The wallbox is much faster.
Comparing the charging power of a wallbox to a conventional plug socket is like making a Formula 1 race car go head to head with a tractor. To give you an idea, a BMW i3 with an empty tank can be charged using a household socket in around 18 hours. But it takes just four hours with an 11 kW wallbox. To fully charge the battery in a car with a battery capacity of 60 kWh (e.g. an Opel Ampera-e), the vehicle will need to be hooked up to your household power outlet for a whopping 26 hours. This is slashed to around 5.5 hours with an 11 kW wallbox.
The wallbox is cheaper.
Although a wallbox requires an initial investment, it is worth it in the long term. With the lower energy loss in the battery management system and the higher efficiency of the high-power charging system, a wallbox saves 5-6% energy compared to a conventional wall socket when charging a vehicle with an empty battery. This soon mounts up when you calculate the energy saved in a year.
It’s also worth noting that the wallbox is much cheaper than using public charging stations. Not just because the electricity price is lower, but because there are no registration or admin fees when you charge at home.
The wallbox is safer.
Household plug sockets are designed to supply your home sound system, coffee machine and toaster with electricity. They’re not built to spend many hours charging your electric car with high currents. So it’s no wonder that vehicle manufacturers are warning consumers that the electrical outlet could overheat or it could cause cable fires.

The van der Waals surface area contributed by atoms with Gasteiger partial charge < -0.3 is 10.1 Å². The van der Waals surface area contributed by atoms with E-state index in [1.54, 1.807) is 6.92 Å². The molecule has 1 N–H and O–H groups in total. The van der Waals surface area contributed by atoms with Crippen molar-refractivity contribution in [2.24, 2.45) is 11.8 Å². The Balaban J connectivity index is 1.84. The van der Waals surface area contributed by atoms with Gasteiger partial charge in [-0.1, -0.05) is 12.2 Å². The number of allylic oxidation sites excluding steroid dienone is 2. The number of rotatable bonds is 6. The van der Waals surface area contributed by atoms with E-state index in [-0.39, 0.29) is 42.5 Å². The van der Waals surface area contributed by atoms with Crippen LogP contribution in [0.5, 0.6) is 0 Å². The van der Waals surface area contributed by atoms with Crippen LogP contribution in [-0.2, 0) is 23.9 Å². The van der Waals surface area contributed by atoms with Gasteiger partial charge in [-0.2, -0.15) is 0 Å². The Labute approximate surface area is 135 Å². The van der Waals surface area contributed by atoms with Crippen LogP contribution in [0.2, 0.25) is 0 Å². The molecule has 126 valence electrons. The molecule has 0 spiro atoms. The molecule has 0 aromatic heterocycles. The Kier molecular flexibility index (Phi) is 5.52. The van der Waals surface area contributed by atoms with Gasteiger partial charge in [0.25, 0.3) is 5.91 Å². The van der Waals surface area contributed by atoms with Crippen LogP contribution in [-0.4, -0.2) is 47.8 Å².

A wallbox, on the other hand, is specifically designed to rapidly charge a car battery with high currents. It cannot overheat, even when operated for longer periods of time. A wallbox also has its own fuse, rather than having one fuse protect several plug sockets, as is the case in most properties.
The wallbox is more efficient.
A wallbox goes full blast; a plug socket charges at a leisurely pace. This means the wallbox finishes much sooner than a plug socket and consumes much less energy for the battery management system, i.e. systems that can monitor the battery and provide data on its current state. Energy loss is also at its lowest with high-power charging systems such as wallboxes. In short, a wallbox is much more efficient at charging than a conventional plug socket.
The wallbox is smarter.
Have you ever received data from a plug socket via a smartphone app? That’s precisely the difference between sockets and wallboxes. A conventional electrical outlet is not part of a network, but a wallbox is. It can provide real-time data on the charging status and costs, for example. And the really smart thing about it is that you can reduce costs through dynamic load management and cost-optimised charging.
The wallbox is more sustainable.
A wallbox uses less energy when charging, so it is eco-friendlier. Just like your household’s electricity consumption, you can opt for green energy or fuel your car using electricity generated by your own photovoltaic system.
So a 6-0 victory for the wallbox, then.
We’ve got nothing against the good old plug socket. But a wallbox is six times better when it comes to charging your electric car.
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